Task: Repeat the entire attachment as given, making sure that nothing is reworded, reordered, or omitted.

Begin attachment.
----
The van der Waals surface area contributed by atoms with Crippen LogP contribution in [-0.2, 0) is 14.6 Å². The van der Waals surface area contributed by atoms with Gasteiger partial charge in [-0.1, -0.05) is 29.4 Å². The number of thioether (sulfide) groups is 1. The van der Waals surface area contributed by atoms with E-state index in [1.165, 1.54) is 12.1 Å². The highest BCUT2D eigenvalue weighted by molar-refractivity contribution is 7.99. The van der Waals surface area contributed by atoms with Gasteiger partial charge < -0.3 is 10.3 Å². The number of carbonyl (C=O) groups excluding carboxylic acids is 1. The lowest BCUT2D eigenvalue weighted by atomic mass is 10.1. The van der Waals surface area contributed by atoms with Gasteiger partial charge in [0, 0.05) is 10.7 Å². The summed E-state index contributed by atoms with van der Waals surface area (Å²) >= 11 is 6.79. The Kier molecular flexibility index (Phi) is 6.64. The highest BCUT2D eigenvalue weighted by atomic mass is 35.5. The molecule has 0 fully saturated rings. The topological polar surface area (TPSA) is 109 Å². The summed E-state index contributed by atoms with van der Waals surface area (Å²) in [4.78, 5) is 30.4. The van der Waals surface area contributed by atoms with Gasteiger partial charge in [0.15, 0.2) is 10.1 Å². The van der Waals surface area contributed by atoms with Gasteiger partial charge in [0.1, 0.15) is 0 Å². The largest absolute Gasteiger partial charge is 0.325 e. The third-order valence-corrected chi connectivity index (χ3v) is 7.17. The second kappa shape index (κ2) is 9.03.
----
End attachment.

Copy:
The van der Waals surface area contributed by atoms with Crippen LogP contribution in [-0.2, 0) is 14.6 Å². The van der Waals surface area contributed by atoms with Gasteiger partial charge in [-0.1, -0.05) is 29.4 Å². The number of thioether (sulfide) groups is 1. The van der Waals surface area contributed by atoms with E-state index in [1.165, 1.54) is 12.1 Å². The highest BCUT2D eigenvalue weighted by molar-refractivity contribution is 7.99. The van der Waals surface area contributed by atoms with Gasteiger partial charge < -0.3 is 10.3 Å². The number of carbonyl (C=O) groups excluding carboxylic acids is 1. The lowest BCUT2D eigenvalue weighted by atomic mass is 10.1. The van der Waals surface area contributed by atoms with Gasteiger partial charge in [0, 0.05) is 10.7 Å². The summed E-state index contributed by atoms with van der Waals surface area (Å²) >= 11 is 6.79. The Kier molecular flexibility index (Phi) is 6.64. The highest BCUT2D eigenvalue weighted by atomic mass is 35.5. The molecule has 0 fully saturated rings. The topological polar surface area (TPSA) is 109 Å². The summed E-state index contributed by atoms with van der Waals surface area (Å²) in [4.78, 5) is 30.4. The van der Waals surface area contributed by atoms with Gasteiger partial charge in [0.15, 0.2) is 10.1 Å². The van der Waals surface area contributed by atoms with Gasteiger partial charge in [0.1, 0.15) is 0 Å². The largest absolute Gasteiger partial charge is 0.325 e. The third-order valence-corrected chi connectivity index (χ3v) is 7.17. The second kappa shape index (κ2) is 9.03.